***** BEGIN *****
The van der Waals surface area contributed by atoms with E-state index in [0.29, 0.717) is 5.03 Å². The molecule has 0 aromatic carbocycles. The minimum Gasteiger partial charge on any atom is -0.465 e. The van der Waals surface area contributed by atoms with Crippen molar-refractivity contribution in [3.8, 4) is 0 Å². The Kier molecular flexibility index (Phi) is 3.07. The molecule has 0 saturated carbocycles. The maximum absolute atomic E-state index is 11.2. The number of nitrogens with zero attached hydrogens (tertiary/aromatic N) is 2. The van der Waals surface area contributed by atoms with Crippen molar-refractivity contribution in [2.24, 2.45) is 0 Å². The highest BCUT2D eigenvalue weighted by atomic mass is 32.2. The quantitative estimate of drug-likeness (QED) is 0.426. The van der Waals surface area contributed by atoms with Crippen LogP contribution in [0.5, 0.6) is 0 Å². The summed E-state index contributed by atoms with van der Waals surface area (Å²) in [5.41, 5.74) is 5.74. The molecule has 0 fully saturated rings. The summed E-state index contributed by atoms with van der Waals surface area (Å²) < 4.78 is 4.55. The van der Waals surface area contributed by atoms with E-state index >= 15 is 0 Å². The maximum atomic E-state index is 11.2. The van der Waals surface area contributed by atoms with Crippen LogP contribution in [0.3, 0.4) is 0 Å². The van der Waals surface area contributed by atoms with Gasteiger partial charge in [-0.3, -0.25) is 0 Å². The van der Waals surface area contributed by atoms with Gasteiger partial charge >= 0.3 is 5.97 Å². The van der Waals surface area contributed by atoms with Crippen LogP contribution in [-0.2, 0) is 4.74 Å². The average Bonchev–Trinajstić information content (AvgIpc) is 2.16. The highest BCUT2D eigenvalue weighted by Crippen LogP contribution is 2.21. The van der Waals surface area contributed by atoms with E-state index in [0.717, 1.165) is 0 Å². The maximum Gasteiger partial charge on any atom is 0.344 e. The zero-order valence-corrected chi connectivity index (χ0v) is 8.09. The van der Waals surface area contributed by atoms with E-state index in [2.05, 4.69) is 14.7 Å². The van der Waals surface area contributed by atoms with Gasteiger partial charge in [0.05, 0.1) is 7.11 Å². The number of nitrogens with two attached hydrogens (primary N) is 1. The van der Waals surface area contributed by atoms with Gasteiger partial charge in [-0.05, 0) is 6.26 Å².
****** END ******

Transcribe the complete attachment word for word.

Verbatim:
The van der Waals surface area contributed by atoms with E-state index in [0.29, 0.717) is 5.03 Å². The molecule has 0 aromatic carbocycles. The minimum Gasteiger partial charge on any atom is -0.465 e. The van der Waals surface area contributed by atoms with Crippen molar-refractivity contribution in [3.8, 4) is 0 Å². The Kier molecular flexibility index (Phi) is 3.07. The molecule has 0 saturated carbocycles. The maximum absolute atomic E-state index is 11.2. The number of nitrogens with zero attached hydrogens (tertiary/aromatic N) is 2. The van der Waals surface area contributed by atoms with Crippen molar-refractivity contribution in [2.24, 2.45) is 0 Å². The highest BCUT2D eigenvalue weighted by atomic mass is 32.2. The quantitative estimate of drug-likeness (QED) is 0.426. The van der Waals surface area contributed by atoms with Crippen LogP contribution in [0.5, 0.6) is 0 Å². The summed E-state index contributed by atoms with van der Waals surface area (Å²) in [5.41, 5.74) is 5.74. The molecule has 0 fully saturated rings. The summed E-state index contributed by atoms with van der Waals surface area (Å²) < 4.78 is 4.55. The van der Waals surface area contributed by atoms with E-state index >= 15 is 0 Å². The maximum atomic E-state index is 11.2. The van der Waals surface area contributed by atoms with Crippen LogP contribution in [0.3, 0.4) is 0 Å². The van der Waals surface area contributed by atoms with Gasteiger partial charge in [-0.3, -0.25) is 0 Å². The van der Waals surface area contributed by atoms with Gasteiger partial charge >= 0.3 is 5.97 Å². The van der Waals surface area contributed by atoms with Crippen LogP contribution in [-0.2, 0) is 4.74 Å². The average Bonchev–Trinajstić information content (AvgIpc) is 2.16. The highest BCUT2D eigenvalue weighted by Crippen LogP contribution is 2.21. The van der Waals surface area contributed by atoms with E-state index in [0.717, 1.165) is 0 Å². The maximum Gasteiger partial charge on any atom is 0.344 e. The zero-order valence-corrected chi connectivity index (χ0v) is 8.09. The van der Waals surface area contributed by atoms with E-state index in [2.05, 4.69) is 14.7 Å². The van der Waals surface area contributed by atoms with Gasteiger partial charge in [0.05, 0.1) is 7.11 Å². The number of nitrogens with two attached hydrogens (primary N) is 1. The van der Waals surface area contributed by atoms with Gasteiger partial charge in [-0.05, 0) is 6.26 Å².